Destiny Church 'town' could get millions from Govt

TVNZ, New Zealand/January 11, 2012

Destiny Church's plans for its own 'town' in South Auckland could be in line for millions of dollars of Government funding.

Self-styled 'Bishop' Brian Tamaki declared at a New Year's Eve 'MegaService' in Rotorua that the church had secured resource consent to build schools, a university and a massive auditorium in Wiri.

Speaking to ONE News in his first interview since securing permission for the complex, Tamaki said the Government should be supporting the development.

"I'd rather see a church build bigger churches, they're far more positive than our prisons and that's where most of our whanau are," he said.

"People can say what they want but it's going ahead, it's happened and as I say, it's a community that involves only good things. The values that we teach builds families, it doesn't break families down."

Tamaki's vision has support from within Government from the Minister for Maori Affairs, Pita Sharples.

"It's far more positive if you can keep people out of going to prison," he said. "That's where we've got a start, not try and reform them after."

Sharples said Destiny's plans would be eligible for millions of dollars of Government funding, particularly for its proposal to build a school, and believes the group's track record would mean an application would be taken very seriously.

ONE News has obtained a copy of the resource consent from Auckland Council that confirms Destiny's plans to house a church, schools, childcare centre, gym and even a hairdressing salon at the three hectare site.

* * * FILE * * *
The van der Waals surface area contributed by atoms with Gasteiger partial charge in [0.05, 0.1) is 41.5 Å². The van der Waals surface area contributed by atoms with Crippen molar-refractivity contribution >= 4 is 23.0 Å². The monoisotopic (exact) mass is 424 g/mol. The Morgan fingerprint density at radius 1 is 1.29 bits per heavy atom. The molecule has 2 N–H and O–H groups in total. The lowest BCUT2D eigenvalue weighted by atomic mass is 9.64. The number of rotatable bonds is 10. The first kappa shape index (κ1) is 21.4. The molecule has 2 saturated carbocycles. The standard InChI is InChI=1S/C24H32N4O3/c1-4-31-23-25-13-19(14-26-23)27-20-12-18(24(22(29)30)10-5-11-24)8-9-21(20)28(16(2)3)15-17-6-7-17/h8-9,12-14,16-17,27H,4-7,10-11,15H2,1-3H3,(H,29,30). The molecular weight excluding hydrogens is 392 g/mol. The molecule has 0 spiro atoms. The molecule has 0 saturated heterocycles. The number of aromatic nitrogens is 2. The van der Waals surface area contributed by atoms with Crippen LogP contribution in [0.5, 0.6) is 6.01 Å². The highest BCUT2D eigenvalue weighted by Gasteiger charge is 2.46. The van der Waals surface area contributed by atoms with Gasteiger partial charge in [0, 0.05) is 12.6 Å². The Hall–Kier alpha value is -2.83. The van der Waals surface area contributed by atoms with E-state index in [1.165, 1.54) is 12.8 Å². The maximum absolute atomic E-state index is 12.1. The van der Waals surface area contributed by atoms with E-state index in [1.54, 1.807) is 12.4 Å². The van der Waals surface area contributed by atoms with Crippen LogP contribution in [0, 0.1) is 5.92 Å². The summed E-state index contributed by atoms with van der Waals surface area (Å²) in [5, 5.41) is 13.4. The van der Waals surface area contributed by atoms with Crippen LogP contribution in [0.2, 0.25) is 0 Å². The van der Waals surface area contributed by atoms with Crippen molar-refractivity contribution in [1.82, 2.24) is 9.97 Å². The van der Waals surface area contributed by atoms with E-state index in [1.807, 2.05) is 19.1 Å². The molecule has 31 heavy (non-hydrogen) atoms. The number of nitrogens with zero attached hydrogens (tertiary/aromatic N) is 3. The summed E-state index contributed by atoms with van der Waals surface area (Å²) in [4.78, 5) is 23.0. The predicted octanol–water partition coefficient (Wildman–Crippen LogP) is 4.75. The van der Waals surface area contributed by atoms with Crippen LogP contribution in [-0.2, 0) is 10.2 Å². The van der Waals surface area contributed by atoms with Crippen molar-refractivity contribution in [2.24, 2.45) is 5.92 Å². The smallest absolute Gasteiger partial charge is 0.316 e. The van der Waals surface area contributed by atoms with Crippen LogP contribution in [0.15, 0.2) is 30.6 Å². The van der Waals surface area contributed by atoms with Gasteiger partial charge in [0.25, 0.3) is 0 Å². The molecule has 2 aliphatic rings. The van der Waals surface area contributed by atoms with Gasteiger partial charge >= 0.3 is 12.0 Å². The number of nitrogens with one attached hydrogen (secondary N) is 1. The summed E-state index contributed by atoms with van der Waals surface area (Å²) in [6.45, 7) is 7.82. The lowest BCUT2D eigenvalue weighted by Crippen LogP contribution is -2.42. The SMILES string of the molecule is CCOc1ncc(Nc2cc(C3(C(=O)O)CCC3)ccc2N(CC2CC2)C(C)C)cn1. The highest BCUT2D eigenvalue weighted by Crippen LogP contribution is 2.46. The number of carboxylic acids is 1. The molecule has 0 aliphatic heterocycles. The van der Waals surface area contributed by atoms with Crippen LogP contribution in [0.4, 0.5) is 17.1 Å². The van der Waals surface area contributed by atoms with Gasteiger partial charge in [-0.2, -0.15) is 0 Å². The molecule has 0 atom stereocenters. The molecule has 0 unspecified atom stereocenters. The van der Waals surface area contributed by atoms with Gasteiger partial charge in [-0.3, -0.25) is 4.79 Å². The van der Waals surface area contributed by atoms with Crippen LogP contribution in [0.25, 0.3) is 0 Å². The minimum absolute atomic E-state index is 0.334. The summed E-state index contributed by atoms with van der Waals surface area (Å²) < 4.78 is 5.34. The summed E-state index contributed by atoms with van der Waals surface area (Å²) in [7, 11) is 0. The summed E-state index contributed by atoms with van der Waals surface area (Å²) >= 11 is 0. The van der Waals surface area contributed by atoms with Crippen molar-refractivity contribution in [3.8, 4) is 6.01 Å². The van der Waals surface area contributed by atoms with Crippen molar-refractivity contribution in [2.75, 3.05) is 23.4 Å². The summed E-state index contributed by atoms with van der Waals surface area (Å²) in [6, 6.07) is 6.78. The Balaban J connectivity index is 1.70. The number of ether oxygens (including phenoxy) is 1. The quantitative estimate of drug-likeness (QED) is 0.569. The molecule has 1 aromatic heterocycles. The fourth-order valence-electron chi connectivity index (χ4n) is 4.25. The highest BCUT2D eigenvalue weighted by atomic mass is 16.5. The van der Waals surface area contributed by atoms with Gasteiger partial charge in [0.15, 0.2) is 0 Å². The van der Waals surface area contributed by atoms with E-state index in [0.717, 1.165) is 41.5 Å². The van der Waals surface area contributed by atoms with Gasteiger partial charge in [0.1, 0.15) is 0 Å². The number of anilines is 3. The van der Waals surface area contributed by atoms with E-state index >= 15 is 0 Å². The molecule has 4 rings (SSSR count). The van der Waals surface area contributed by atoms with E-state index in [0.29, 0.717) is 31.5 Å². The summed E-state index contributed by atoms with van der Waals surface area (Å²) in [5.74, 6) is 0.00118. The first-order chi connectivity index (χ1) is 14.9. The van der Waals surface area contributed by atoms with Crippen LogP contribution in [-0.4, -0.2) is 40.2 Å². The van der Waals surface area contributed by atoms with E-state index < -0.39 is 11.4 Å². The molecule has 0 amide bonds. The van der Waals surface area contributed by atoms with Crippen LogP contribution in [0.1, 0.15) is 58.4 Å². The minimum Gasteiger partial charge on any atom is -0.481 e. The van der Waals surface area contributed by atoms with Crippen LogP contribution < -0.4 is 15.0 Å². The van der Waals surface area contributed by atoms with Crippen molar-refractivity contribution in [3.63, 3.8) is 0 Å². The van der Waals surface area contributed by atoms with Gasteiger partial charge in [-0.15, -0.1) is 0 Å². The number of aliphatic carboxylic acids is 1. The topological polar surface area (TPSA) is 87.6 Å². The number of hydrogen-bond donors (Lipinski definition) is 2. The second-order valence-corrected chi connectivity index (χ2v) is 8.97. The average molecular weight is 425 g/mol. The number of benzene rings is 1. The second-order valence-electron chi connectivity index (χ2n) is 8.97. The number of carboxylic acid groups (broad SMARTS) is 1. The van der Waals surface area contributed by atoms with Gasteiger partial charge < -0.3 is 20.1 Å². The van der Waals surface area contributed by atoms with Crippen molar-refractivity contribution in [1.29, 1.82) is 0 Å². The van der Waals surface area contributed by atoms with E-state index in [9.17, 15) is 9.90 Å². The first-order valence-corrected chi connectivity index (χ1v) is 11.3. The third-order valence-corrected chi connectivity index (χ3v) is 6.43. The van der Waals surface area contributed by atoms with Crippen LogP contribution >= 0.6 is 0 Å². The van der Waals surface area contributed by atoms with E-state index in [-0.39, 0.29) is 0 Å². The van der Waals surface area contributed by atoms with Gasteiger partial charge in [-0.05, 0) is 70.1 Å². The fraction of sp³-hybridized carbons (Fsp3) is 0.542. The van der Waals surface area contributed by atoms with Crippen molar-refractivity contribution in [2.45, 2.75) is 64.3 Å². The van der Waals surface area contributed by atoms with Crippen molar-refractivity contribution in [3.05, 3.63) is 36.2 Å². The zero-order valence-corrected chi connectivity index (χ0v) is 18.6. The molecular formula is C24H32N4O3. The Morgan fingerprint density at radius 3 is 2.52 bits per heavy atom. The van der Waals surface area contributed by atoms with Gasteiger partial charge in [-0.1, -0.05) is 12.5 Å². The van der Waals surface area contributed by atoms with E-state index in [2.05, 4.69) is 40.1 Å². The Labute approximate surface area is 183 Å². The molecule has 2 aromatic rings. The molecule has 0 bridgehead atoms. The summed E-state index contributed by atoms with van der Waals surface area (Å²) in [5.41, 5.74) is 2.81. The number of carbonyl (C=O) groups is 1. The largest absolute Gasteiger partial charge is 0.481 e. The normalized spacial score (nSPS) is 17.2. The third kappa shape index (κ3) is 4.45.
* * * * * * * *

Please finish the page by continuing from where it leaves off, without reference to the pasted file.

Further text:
Tamaki said the development will cost tens of millions of dollars with most of the money coming from donations from his congregation.

"Over time it's going to be serious cash and that all comes from those who believe it, and have walked this journey, and see the benefits from their children and grandchildren," he said.

Church is 'more than just a service'

Religious historian Peter Lynam described the development as a typical example of the modern pentecostal church.

"Church is much more than just a service, it combines a whole load of community facilities and for that a great big enlarged warehouse makes sense," he told TVNZ News at 8.

"For the increasing impact of the church he (Tamaki) probably needs a mega base with facilities for everything."

Lynam said he was surprised by Sharples' support for the project, but said he was right that it could be in line for Government funding.

"There's lots of ways in which private institutions and church institutions can find funding - not for the religious side of their activities but for the community building side of their activities," he said.

"It (Destiny Church) has done a great deal of therapeutic work with people and on that basis I think Sharples is right. He stands credit to get some money.

"It's not a very attractive message though, I don't think people want to hear a rather sectarian body can receive a good deal of state funding."

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